Roman Around

combating liberalism and other childish notions


Posted by Andrew Roman on February 4, 2010

It was embarrassing enough for Transportation Secretary Ray LaHood to uninvitedly get up in front of the nation and tell owners of recalled Toyota vehicles to stop driving their cars, only to come back later and recant. Indeed, it was beyond moronic for him to advise the owners of eight recalled Toyota models to take their cars off the road until their accelerator pedals could be looked at, only to reappear hours later and explain that he really didn’t mean what he said. LaHood’s big mouth did nothing more than throw a monkey wrench into an already troubling situation.

But that’s okay. He’s from the government, and he was only here to help.

Of course, opening his mouth and letting out a whole lot of jackass is not the real issue here.

The issue – as always – is the demonstrable inability of Obama-style, big government to stay out of the way of its citizenry.

This Toyota recall is a private sector issue being handled by the company itself – as it ought to be. The company will adhere to the rules of the free market system by making its corrections, withstanding any financially losses that will inevitably come (if they can), and winning the trust of the public by coming back with a better product. It’s how free enterprise works.

This is not a government problem.

Besides, who in hell is Ray LaHood to open up his pie hole about a situation he clearly knows nothing about and confuse the hell out of everybody?

Because he’s the Transportation Secretary?

So what? Who gives a raccoon’s nipple?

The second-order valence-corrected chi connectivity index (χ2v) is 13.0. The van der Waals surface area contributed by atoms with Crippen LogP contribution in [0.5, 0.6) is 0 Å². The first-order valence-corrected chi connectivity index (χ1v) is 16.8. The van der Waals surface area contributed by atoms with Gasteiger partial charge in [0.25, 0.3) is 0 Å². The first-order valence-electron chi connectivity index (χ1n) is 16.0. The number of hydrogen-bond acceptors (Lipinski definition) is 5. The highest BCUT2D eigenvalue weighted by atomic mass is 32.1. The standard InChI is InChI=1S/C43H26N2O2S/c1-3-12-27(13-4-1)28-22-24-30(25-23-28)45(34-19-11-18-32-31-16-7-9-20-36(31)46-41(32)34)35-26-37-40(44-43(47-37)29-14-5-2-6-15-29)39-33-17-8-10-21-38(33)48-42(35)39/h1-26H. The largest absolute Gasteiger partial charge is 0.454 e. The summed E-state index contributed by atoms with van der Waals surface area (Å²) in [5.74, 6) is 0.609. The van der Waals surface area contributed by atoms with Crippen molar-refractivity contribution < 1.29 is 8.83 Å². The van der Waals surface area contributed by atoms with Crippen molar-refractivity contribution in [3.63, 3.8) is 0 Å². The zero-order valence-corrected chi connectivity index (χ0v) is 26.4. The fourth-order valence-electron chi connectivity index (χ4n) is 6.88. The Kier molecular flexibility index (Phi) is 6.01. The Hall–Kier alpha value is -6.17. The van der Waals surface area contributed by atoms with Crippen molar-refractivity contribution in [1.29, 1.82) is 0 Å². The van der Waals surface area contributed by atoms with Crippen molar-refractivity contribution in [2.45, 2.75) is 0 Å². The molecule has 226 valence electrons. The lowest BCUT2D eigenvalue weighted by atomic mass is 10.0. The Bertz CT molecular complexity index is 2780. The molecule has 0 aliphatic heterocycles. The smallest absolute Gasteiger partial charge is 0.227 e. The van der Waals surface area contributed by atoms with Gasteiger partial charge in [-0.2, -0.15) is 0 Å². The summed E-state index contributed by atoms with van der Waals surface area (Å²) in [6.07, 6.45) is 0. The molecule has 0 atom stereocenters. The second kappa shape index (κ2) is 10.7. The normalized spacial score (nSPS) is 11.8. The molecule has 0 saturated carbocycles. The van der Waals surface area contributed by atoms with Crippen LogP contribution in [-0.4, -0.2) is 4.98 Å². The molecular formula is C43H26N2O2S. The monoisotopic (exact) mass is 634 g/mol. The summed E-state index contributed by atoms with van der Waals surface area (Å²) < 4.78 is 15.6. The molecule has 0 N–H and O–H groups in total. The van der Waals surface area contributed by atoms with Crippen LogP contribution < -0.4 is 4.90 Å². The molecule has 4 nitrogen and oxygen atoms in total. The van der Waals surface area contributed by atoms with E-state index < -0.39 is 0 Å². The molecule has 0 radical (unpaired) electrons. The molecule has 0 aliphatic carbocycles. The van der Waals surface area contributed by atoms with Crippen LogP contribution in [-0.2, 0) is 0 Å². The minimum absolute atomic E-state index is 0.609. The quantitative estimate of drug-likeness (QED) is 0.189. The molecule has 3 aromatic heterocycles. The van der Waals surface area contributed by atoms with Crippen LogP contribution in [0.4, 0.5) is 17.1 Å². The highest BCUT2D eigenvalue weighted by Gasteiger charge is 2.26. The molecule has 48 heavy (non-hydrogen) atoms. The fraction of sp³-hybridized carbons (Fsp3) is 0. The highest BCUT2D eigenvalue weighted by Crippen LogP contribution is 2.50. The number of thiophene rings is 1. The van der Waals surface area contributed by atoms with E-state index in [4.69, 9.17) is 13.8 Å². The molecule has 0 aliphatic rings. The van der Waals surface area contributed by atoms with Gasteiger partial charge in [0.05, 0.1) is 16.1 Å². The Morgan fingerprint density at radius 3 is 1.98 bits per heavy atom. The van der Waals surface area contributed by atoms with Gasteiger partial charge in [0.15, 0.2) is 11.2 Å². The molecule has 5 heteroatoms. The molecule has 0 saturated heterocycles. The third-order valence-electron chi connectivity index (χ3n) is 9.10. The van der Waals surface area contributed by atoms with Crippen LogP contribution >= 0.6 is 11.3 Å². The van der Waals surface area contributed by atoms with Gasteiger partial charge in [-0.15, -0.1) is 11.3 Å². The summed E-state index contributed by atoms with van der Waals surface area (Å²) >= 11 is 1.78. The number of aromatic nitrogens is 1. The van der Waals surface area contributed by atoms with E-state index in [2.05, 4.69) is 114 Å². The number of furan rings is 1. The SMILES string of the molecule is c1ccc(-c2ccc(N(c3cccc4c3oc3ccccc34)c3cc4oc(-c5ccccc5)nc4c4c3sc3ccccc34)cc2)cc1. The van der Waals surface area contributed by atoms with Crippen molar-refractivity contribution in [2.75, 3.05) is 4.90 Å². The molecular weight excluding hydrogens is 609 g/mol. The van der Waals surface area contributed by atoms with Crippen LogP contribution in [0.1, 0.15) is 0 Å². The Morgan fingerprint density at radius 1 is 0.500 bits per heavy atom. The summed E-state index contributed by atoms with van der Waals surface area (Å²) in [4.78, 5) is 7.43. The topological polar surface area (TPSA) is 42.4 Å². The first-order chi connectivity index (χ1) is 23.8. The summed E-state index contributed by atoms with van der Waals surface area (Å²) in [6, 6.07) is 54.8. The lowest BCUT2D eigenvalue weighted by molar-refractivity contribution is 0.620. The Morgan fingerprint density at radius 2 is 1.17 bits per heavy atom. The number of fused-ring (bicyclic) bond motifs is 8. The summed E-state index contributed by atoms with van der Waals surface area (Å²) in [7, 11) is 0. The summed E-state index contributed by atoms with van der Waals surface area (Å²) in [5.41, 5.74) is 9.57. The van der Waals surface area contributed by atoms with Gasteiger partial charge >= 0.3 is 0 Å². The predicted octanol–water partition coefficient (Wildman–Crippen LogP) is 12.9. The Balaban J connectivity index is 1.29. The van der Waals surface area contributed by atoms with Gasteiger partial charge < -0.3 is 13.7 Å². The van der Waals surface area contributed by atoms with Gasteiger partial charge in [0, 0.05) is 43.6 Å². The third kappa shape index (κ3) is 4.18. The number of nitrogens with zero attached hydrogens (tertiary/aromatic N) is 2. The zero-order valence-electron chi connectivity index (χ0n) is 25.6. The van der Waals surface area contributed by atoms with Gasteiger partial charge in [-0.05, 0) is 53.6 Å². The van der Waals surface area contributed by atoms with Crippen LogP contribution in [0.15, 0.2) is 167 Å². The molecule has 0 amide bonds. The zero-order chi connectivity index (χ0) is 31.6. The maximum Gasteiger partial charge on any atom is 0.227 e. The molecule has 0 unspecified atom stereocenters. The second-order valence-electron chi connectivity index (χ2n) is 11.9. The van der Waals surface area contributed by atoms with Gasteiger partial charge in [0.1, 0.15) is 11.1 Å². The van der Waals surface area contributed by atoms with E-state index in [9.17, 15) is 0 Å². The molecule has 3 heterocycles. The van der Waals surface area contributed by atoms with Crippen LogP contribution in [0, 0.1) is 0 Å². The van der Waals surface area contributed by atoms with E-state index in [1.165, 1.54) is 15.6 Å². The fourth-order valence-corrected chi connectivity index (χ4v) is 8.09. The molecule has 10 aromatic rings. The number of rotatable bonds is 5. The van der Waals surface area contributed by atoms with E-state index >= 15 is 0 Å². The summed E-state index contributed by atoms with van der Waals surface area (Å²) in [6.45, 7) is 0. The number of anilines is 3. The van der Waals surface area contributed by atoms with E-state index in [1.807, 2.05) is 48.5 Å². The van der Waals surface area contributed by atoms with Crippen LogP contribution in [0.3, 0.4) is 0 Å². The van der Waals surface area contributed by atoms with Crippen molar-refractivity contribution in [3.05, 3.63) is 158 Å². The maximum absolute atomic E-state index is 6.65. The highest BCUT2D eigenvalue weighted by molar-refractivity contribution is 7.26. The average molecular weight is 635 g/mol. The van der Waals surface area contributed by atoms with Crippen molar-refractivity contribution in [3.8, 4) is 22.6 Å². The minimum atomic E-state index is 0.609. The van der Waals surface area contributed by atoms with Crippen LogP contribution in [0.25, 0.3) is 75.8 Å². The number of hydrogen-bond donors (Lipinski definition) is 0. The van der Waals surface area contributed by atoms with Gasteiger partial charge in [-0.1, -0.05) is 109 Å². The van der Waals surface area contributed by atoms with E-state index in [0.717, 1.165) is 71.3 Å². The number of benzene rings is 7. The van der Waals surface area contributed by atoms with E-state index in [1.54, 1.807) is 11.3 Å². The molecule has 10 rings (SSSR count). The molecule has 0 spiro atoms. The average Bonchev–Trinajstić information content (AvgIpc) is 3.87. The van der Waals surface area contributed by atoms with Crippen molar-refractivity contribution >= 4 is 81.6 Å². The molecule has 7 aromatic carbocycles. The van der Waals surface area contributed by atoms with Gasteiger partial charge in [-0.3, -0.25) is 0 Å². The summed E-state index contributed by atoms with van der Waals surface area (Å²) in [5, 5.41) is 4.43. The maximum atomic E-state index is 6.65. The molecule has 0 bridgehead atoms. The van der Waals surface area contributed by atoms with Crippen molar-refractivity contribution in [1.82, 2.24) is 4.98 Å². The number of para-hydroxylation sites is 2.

All Mr. LaHood did was create a serious uproar and send a whole bunch of Toyota owners into a state of befuddlement and frustration before realizing that the taste of feet on his tongue is rather unpleasant.

Was it necessary for the Secretary of the Transportation Department – which serves “the United States by ensuring a fast, safe, efficient, accessible and convenient transportation system that meets our vital national interests and enhances the quality of life of the American people, today and into the future” – to come out publicly and tell drivers what to do with their own cars? Is there a “grease monkey” clause in the DOT mission satement I missed? Without LaHood, would American Toyota drivers have neglected following up on their recall notices? Would they not have known to be careful but for the grace of the federal government telling them to?

This nanny-state mentality does no one any good.

It is a perfect illustration of how government intervention into private sector matters causes more problems than it solves.

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  1. Ongoing Toyota recalls will be doing so much harm to their brand equity. more than 2 million autos in the US to rectify sticking gas pedals. 4.2 million motorcars in the US to correct pedals getting lodged under floor mats. 690,000 autos in China owing to defective electrical window switches. Toyota managers on Television to apologise for recall and still the press highlight issues as the company gets more pestered. I question how much brand value this has cost the company.

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